Last night the University of Arkansas Little Rock hosted the world premiere of Daisy Bates: First Lady of Little Rock, a documentary made by New York native Sharon La Cruise. La Cruise discovered Daisy Bates in 1997, when she was struck by her image in a photo tribute to great black women. She considered herself well-versed in civil rights rhetoric, so La Cruise was bothered by the fact that she'd never heard of Bates. She quickly became obsessed with the woman from Huttig, Arkansas, who became the president of NAACP and the figurehead of the Little Rock Nine. She wrote to the 83-year-old Bates and, following her leads, began a meticulous research process that took La Cruise all over Arkansas. She dug up film footage and photographs and included on-camera interviews with Bates' friends from Huttig and beyond, relatives of Civil Rights journalist L.C. Bates (who ultimately became Bates's husband), four of the Little Rock Nine and a sprinkling of academic talking heads.
The documentary is a moving, well-researched tribute to a complex activist, and while La Cruise obviously considers Bates a personal hero, she doesn't gloss Bates's flaws. Bates's childhood was troubled by the abandonment of her birth father and the knowledge that her birth mother was raped and murdered by white men who were never brought to justice. Her rage butted against ego and an inborn energy and charisma that propelled her into the spotlight, diva style, even as she did the gritty work of organizing, managing the media, and ducking the rocks and bullets that flew through her picture window. An accidental feminist, assertive, stubborn, attention-seeking and simultaneously righteous, many people, including the Little Rock Nine, ultimately had mixed feelings about Bates and her legacy. La Cruise respectfully probes the controversial aspects of Bates's persona and the aftermath of her celebrity — the fact that Bates had three premature strokes, likely brought on by stress and a fondness of drink, and died a destitute woman.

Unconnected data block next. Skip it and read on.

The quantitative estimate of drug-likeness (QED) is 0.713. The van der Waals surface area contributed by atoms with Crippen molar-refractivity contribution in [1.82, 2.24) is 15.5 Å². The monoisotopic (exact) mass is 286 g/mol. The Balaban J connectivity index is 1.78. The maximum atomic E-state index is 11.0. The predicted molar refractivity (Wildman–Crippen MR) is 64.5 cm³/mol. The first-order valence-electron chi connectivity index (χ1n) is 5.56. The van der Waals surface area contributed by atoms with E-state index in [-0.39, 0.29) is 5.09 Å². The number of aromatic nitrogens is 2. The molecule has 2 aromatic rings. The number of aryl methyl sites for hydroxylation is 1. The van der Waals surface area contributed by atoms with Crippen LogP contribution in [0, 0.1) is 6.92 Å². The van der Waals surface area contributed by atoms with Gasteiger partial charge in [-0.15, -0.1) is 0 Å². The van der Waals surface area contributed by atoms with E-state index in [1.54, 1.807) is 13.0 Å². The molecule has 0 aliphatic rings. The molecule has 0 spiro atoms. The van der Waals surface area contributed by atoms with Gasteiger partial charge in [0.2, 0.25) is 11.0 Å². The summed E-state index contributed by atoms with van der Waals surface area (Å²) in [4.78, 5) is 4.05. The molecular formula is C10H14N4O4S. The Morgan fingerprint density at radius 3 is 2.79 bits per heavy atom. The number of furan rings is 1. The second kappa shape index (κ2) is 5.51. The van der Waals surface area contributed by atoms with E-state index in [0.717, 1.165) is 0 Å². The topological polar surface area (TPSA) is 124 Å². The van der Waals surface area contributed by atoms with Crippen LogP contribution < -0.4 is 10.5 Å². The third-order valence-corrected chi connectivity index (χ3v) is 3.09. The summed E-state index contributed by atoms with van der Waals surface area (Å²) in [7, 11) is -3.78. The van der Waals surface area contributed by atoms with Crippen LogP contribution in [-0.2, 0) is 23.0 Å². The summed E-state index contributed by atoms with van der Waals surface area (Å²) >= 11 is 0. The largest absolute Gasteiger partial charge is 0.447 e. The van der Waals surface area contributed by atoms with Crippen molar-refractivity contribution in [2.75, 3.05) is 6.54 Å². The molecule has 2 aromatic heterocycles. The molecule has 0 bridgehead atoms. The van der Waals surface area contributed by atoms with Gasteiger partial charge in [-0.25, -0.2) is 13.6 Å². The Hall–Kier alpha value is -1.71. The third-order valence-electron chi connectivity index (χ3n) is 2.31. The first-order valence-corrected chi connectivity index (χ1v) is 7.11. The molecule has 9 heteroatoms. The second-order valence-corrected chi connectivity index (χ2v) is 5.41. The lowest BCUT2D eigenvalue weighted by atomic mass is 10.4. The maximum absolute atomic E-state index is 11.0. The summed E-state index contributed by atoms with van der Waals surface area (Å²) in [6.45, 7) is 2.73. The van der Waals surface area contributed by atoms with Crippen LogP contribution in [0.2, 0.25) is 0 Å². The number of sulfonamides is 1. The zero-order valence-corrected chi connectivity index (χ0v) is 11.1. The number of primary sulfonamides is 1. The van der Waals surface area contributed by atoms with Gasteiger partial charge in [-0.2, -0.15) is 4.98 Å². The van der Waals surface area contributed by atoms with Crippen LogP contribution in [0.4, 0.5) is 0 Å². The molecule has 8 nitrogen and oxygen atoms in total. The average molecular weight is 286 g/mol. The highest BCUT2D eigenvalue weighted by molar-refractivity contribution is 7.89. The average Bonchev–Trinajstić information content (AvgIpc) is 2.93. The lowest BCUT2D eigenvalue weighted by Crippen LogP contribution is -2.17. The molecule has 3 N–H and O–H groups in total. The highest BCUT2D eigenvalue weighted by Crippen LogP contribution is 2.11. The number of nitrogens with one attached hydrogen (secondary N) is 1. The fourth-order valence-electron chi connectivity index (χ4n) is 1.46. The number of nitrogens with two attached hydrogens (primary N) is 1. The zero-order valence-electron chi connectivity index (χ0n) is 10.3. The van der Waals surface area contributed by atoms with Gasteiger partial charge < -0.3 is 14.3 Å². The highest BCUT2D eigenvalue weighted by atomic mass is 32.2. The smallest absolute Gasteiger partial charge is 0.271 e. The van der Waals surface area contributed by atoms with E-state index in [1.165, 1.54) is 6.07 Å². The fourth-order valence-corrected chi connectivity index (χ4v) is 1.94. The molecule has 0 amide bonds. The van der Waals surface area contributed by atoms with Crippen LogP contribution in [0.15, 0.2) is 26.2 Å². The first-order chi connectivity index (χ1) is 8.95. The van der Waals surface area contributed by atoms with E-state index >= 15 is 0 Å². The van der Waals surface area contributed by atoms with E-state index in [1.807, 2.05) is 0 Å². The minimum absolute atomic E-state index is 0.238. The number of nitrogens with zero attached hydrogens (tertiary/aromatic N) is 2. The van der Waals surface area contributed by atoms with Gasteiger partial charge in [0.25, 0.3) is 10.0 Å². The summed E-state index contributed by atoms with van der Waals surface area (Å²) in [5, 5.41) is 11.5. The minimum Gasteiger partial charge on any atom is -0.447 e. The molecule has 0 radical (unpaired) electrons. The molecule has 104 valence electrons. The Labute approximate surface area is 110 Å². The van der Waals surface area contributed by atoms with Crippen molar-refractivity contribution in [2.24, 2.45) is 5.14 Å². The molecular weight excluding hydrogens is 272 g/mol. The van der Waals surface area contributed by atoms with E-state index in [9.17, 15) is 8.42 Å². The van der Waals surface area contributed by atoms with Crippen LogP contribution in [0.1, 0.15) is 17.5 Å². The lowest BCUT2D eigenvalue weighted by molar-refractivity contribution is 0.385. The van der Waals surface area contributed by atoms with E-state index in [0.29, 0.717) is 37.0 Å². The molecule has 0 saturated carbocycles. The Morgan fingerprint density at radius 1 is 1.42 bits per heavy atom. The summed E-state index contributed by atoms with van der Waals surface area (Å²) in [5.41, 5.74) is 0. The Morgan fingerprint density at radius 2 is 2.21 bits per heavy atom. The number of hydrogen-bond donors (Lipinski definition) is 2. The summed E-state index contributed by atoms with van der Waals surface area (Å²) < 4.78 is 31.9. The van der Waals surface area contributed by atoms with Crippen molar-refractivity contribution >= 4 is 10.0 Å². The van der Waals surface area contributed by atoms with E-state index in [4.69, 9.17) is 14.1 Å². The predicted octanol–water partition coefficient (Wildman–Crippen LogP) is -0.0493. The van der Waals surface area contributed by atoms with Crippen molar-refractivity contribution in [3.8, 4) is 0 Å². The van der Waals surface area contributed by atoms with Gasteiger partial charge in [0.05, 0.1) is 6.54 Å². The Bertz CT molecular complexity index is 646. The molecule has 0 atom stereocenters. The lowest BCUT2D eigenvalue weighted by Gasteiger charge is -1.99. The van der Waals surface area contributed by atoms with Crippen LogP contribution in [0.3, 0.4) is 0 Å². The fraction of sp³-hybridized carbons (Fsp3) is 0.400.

Bates is well-known in Little Rock, but she and many other female civil rights activists are somewhat lost to history at large. They're eclipsed by a handful of men with reputations bolstered not only by dauntless deeds but by the patriarchal era and community in which these deeds were accomplished. This documentary's very existence reminds us of that fact. It also humanizes Bates, showcasing a woman of great accomplishment but also a woman we recognize — we find her in ourselves, our mothers, our sisters and friends. And a genuine flawed hero is infinitely more interesting than an airbrushed myth.
The film gained a layer of immediacy and intimacy for those present at the premiere. In the follow-up Q & A session, a woman mentioned her surprise upon spotting her uncles in the 1970s footage of Bates directing construction crews in Mitchellville, Arkansas. Bates moved to the black sharecropping community in 1966 and initiated projects such as paving roads and installing indoor plumbing. The older Bates received little fanfare for her contributions in Mitchellville, and she seemed more comfortable with a behind the scenes approach than her earlier behavior had indicated.
Another woman identified herself as Bates's god-daughter. With the fervor of a gospel preacher, she took the mic and thundered, "L.C. gave Daisy to me! When he was on his deathbed, he said to me, 'you take care of your mother.' And there were enablers in Daisy's life, and I told those people, 'don't you drive her to the liquor store.' And I just want everyone to know, Daisy never starved on my watch!" Ultimately the moderator had to cut her off, but the outburst offered the audience further, less sanitized insight into Bates's life.
The crowd was a mix of ages and ethnicities. When a white University of Arkansas student asked how Daisy would have reacted to "black extremists, such as the black panthers," tension shot through the audience.
"Stay calm y'all, stay calm," an elderly black woman stage-whispered to her agitated companions. Someone on the panel turned to La Cruise and muttered "undergraduates."
But La Cruise and Dr. John Kirk, UALR's chair of history, diffused the situation, saying that Daisy hosted Gandhi's grandson and chided violent activists. "But," Kirk said, "she also had a gun. And when threatened, she shot it."
If you missed the premiere, don't miss the PBS showing. Daisy Bates: First Lady of Little Rock will air on Thursday, February 2, 2012, so keep an eye on local listings.